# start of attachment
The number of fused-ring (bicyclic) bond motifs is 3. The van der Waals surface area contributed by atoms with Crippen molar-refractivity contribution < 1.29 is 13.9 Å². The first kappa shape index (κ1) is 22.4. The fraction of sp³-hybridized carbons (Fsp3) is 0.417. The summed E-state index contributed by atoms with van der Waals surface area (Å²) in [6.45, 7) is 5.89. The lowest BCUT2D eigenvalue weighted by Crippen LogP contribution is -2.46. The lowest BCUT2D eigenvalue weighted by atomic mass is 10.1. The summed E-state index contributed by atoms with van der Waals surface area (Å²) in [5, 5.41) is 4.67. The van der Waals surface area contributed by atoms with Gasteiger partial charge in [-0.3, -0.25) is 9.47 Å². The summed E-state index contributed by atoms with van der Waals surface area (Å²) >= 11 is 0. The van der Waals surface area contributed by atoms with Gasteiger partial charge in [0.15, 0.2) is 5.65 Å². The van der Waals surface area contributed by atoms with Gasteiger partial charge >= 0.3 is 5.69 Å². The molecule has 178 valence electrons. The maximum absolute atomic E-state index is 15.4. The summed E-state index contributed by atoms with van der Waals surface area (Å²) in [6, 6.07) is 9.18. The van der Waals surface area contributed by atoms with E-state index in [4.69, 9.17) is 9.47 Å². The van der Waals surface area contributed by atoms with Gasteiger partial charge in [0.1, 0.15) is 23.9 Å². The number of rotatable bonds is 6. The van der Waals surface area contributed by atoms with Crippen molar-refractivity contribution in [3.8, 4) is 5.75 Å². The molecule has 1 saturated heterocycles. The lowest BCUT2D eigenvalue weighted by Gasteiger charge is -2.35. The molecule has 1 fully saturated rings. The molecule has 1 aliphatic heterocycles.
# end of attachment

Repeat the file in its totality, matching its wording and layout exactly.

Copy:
The number of fused-ring (bicyclic) bond motifs is 3. The van der Waals surface area contributed by atoms with Crippen molar-refractivity contribution < 1.29 is 13.9 Å². The first kappa shape index (κ1) is 22.4. The fraction of sp³-hybridized carbons (Fsp3) is 0.417. The summed E-state index contributed by atoms with van der Waals surface area (Å²) in [6.45, 7) is 5.89. The lowest BCUT2D eigenvalue weighted by Crippen LogP contribution is -2.46. The lowest BCUT2D eigenvalue weighted by atomic mass is 10.1. The summed E-state index contributed by atoms with van der Waals surface area (Å²) in [5, 5.41) is 4.67. The van der Waals surface area contributed by atoms with Gasteiger partial charge in [-0.3, -0.25) is 9.47 Å². The summed E-state index contributed by atoms with van der Waals surface area (Å²) >= 11 is 0. The van der Waals surface area contributed by atoms with Gasteiger partial charge in [0.15, 0.2) is 5.65 Å². The van der Waals surface area contributed by atoms with Gasteiger partial charge >= 0.3 is 5.69 Å². The molecule has 178 valence electrons. The maximum absolute atomic E-state index is 15.4. The summed E-state index contributed by atoms with van der Waals surface area (Å²) in [6, 6.07) is 9.18. The van der Waals surface area contributed by atoms with E-state index in [4.69, 9.17) is 9.47 Å². The van der Waals surface area contributed by atoms with Gasteiger partial charge in [0.1, 0.15) is 23.9 Å². The number of rotatable bonds is 6. The van der Waals surface area contributed by atoms with Crippen molar-refractivity contribution in [3.8, 4) is 5.75 Å². The molecule has 1 saturated heterocycles. The lowest BCUT2D eigenvalue weighted by Gasteiger charge is -2.35. The molecule has 1 fully saturated rings. The molecule has 1 aliphatic heterocycles.